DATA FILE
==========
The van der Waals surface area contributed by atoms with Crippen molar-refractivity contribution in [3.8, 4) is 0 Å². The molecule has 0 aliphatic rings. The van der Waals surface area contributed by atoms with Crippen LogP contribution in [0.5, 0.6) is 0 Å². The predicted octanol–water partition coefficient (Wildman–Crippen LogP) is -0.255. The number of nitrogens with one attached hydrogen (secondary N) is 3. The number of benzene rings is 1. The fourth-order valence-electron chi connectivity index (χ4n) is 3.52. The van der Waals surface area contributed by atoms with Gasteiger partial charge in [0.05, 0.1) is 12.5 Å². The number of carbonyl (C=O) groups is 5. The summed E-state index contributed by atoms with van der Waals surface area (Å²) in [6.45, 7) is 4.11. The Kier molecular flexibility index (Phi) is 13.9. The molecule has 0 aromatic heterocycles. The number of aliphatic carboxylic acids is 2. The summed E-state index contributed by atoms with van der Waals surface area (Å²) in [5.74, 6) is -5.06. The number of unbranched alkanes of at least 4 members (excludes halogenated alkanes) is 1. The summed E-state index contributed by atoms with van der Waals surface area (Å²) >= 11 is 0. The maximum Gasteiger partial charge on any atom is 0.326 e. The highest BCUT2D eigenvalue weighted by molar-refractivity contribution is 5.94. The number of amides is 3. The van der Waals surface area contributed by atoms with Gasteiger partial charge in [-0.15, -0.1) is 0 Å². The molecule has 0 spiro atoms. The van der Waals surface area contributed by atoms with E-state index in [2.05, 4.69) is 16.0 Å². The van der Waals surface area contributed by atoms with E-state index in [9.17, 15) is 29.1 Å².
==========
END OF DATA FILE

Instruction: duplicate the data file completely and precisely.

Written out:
The van der Waals surface area contributed by atoms with Crippen molar-refractivity contribution in [3.8, 4) is 0 Å². The molecule has 0 aliphatic rings. The van der Waals surface area contributed by atoms with Crippen LogP contribution in [0.5, 0.6) is 0 Å². The predicted octanol–water partition coefficient (Wildman–Crippen LogP) is -0.255. The number of nitrogens with one attached hydrogen (secondary N) is 3. The number of benzene rings is 1. The fourth-order valence-electron chi connectivity index (χ4n) is 3.52. The van der Waals surface area contributed by atoms with Gasteiger partial charge in [0.05, 0.1) is 12.5 Å². The number of carbonyl (C=O) groups is 5. The summed E-state index contributed by atoms with van der Waals surface area (Å²) in [6.45, 7) is 4.11. The Kier molecular flexibility index (Phi) is 13.9. The molecule has 0 aromatic heterocycles. The number of aliphatic carboxylic acids is 2. The summed E-state index contributed by atoms with van der Waals surface area (Å²) in [5.74, 6) is -5.06. The number of unbranched alkanes of at least 4 members (excludes halogenated alkanes) is 1. The summed E-state index contributed by atoms with van der Waals surface area (Å²) >= 11 is 0. The maximum Gasteiger partial charge on any atom is 0.326 e. The highest BCUT2D eigenvalue weighted by molar-refractivity contribution is 5.94. The number of amides is 3. The van der Waals surface area contributed by atoms with Gasteiger partial charge in [-0.15, -0.1) is 0 Å². The molecule has 0 spiro atoms. The van der Waals surface area contributed by atoms with E-state index in [2.05, 4.69) is 16.0 Å². The van der Waals surface area contributed by atoms with E-state index in [9.17, 15) is 29.1 Å².